They agreed not to attack one another; to return anything that was stolen; not to hurt people from either group and to punish anyone who did so; and to help each other if other groups attacked them.
Why did the Puritans call Squanto their “special instrument sent of God”?
Squanto could speak English. He served as their translator. He taught them how to fish. He taught them how to plant food and to gather food.
Part IV: A Look at Lifestyles
Step 8: Share excerpts about the daily lives of Pilgrims and Wampanoag from Pilgrim Interviews and Life as a Wampanoag. Display the Venn diagram. Using what they learned from the Daily Life component, the interviews, and other resources, have children identify and discuss the kinds of homes, clothing, food, chores, etc. that characterized the Pilgrims and Wampanoag.
Step 9: Working together as a class, fill out the Venn diagram. Write the things that are specific to only one of the groups in the corresponding ring. If an item is characteristic of both groups, such as growing corn and carrying water, write it in the overlapping section.
Step 10: Review the information in each section of the diagram and then post it for students to refer to in future discussions and activities related to daily life.
Part V: A Day in Plimoth
Step 11: Discuss with students the kinds of activities that most likely filled a Pilgrim's day and how their routines were very much the same from day to day. Then invite them to imagine they are Pilgrims in the newly established Plimoth colony.
Step 12: Have students create a schedule of six to eight daily activities, including dressing, eating, chores, entertainment, and preparing for bed. Ask them to illustrate separate half-sheets of paper with pictures of them doing each of their scheduled activities.
Step 13: When finished, help them tape the pages together to create a long strip and then tape the ends of the strip together to form a loop. Explain that the looped picture schedule represents how the routine is repeated from day to day.
Part VI: Wampanoag Ways
Step 14: Tell students that the Wampanoag befriended the Pilgrims and taught them ways to survive in the New World. Share and discuss with them the highlighted sections of the Life as a Wampanoag interview that tell how the natives helped the Pilgrims.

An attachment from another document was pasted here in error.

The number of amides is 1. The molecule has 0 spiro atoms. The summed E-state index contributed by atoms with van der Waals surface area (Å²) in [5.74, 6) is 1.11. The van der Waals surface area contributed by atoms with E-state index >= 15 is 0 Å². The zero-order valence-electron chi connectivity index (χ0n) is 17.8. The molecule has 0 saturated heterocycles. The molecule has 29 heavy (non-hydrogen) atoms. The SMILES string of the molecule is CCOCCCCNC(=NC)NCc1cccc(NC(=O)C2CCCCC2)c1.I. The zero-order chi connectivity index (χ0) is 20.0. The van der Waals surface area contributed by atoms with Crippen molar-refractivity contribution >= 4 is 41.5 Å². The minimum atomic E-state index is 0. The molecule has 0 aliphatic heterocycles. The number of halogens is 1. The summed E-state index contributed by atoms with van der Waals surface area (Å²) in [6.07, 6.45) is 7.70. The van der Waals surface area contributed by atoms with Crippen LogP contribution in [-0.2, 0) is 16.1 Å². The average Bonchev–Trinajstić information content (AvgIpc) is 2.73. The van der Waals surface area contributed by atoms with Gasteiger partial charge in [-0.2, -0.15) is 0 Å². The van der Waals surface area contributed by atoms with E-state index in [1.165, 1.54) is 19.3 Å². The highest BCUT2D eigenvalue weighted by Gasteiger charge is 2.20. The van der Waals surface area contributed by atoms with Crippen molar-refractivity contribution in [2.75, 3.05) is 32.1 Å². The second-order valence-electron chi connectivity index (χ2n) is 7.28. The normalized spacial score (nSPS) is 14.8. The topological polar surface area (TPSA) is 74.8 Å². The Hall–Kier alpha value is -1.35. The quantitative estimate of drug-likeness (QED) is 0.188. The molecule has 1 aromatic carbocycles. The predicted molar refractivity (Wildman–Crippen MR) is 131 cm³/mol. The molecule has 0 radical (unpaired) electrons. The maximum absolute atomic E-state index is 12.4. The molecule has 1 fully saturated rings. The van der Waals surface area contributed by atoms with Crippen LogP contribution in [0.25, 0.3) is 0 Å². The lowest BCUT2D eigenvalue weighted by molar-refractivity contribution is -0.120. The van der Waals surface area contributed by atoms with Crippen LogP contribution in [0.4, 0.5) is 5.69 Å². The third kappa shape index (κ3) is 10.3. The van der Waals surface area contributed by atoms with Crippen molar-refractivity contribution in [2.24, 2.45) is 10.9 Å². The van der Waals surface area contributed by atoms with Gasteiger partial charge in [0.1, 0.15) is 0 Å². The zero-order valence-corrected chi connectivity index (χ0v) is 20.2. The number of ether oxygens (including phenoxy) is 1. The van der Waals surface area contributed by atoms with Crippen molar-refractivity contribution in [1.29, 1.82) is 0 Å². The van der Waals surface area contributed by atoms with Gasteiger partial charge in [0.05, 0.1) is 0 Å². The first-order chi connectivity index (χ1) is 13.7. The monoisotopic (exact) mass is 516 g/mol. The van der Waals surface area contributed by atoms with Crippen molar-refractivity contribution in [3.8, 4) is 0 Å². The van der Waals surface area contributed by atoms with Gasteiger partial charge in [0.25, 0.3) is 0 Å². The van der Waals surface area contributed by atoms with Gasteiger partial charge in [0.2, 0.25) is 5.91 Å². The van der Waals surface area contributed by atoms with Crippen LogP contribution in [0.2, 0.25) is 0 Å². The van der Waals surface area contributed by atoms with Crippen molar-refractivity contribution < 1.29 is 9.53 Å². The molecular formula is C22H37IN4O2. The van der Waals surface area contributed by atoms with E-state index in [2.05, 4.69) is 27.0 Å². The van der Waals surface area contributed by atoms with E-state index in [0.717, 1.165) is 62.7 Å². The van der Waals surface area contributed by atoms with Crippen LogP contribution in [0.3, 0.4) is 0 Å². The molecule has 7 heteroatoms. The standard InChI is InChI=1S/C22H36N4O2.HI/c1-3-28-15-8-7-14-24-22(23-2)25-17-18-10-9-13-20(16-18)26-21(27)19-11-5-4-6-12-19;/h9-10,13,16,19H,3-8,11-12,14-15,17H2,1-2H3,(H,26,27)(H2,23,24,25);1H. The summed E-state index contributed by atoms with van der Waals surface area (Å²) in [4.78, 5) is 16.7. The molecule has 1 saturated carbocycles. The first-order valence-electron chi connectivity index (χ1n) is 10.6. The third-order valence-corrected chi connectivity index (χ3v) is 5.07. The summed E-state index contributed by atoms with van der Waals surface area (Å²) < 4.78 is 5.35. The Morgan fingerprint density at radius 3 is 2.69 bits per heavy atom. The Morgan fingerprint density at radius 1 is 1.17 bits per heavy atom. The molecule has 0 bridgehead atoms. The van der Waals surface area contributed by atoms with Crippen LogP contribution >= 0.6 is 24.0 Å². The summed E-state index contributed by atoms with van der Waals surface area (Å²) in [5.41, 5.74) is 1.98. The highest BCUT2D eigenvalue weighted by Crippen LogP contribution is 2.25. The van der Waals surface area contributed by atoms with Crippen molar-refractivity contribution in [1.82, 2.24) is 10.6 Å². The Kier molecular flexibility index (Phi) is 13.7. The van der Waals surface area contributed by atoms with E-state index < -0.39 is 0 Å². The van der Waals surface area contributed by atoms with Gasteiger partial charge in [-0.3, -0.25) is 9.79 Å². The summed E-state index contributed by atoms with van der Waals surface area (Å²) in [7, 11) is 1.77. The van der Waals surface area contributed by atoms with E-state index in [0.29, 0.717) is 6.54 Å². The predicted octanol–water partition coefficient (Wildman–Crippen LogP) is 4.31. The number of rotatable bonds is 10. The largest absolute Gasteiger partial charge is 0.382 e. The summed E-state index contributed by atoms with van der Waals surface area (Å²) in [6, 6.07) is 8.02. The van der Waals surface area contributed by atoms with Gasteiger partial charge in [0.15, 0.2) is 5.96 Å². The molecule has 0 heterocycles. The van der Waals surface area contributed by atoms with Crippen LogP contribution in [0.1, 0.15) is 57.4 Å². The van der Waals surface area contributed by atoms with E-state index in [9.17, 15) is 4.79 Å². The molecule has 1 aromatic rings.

Step 15: Talk about how, without this help, the Pilgrims might never have survived that first winter. Invite students to tell what they are most thankful for about the help the Wampanoag gave the Pilgrims.
Step 16: Have students create cards to express their thanks. Ask them to decorate the front of their cards with something that symbolizes a way in which the Wampanoag were helpful, such as a few ears of corn. On the inside, have them address a thank-you message to Fast Turtle, the Wampanoag featured in the interview.
Use the Venn diagram (from Part IV: A Look at Lifestyles, above) to discuss how the Wampanoag lived in the 1600s. Invite students to write about different aspects of their lifestyles on plain index cards. Ask them to draw a picture on the back of each card to illustrate the text. Then have students use craft materials to create a Wampanoag pouch to hold their lifestyle cards.
Ask students to find Plymouth, England, and Plymouth, Massachusetts, on a large world map. Have them use yarn to measure the distance between the two points. Then help them use the map scale to calculate the distance between the two places. Point out that since the establishment of Plimoth colony, development has spread from the east to the west coast of America. Display a large map of the United States, and have students find the distance between Plymouth, Massachusetts, and their own hometown. Ask them to compare the distance the Pilgrims traveled to the distance they would travel to reach Plymouth.
This writing-based task focuses on beginning expository writing. You can use the Grading Rubric for Grades K–2 as a guide for assessing students' writing.
The Pilgrims and the Wampanoag had many routines that helped them survive in the wilderness of America. Write about the routines that both the Pilgrims and the Wampanoag Indians had. Write at least three things that each group did.